Endoscopes and other reusable medical devices designed for insertion into the human or animal body generally require sterilization or disinfection between uses. Traditionally, sterilization or disinfection of medical equipment is achieved by autoclaving, i.e., by exposing the equipment to steam at high temperature and pressure. While this method is effective, it is often unsuitable for complex and relatively delicate apparatus, such as endoscopes, which may include components that are not heat-resistant. In order to solve this problem, it has been proposed to use organic sterilizing solutions such as glutaraldehyde at ambient temperatures. However, glutaraldehyde has limited sterilizing activity, especially in relation to bacterial spores, and can also cause allergic reactions in staff.
A recent improvement has been the use of sterilizing solutions, which are oxidizing in nature, such as peracetic acid and chlorine dioxide, among others. A number of recently-developed oxidizing, sterilizing or disinfecting solutions may be produced, for example by way of electrochemical processing of aqueous salt solutions, as disclosed for example in GB 2316090A. These solutions, such as sold under the Sterilox™ trademark, are produced by electrochemical cells comprising an anode chamber and a cathode chamber separated by a permeable membrane, and include oxidized chlorine species, such as hypochlorous acid, as sterilizing agents. Such solutions are highly effective in their sterilizing action, but are more aggressive than, for example, glutaraldehyde and can attack the plastics and similar components which are used in the construction of endoscopes and the like. The mechanism of degradation is unknown but may involve hydrolysis and/or oxidation.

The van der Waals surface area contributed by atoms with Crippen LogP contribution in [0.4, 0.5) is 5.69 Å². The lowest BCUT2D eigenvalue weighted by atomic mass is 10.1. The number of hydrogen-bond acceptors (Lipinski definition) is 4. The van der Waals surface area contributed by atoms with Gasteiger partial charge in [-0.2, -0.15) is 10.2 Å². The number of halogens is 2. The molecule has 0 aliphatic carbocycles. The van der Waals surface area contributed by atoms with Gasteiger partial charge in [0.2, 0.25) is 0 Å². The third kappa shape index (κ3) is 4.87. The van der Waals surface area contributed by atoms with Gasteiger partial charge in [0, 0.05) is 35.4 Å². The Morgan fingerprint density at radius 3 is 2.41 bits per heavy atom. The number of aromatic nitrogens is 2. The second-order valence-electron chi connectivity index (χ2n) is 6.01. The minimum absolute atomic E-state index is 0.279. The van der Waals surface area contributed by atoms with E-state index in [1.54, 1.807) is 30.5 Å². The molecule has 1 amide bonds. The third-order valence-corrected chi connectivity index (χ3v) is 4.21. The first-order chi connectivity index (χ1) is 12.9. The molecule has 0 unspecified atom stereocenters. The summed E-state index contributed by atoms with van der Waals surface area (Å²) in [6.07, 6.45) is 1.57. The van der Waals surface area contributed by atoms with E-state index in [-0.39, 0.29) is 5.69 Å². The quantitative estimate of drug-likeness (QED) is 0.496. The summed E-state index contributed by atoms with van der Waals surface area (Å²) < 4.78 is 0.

Traditional chemicals used for disinfection require specialist handling, extensive fume extraction, and the spent material requires specialist disposal. They also have typical sterilization cycles of up to one hour. In contrast, the oxidizing sterilizing solutions, such as Sterilox™ solution, have a much shorter recommended contact time, are non-toxic, non-sensitizing, do not need extraction and can be disposed of safely into mains drainage. In other words, these solutions show advantages in terms of potency, speed of use, safety of use and environmental impact over traditional chemicals used to sterilize endoscopes.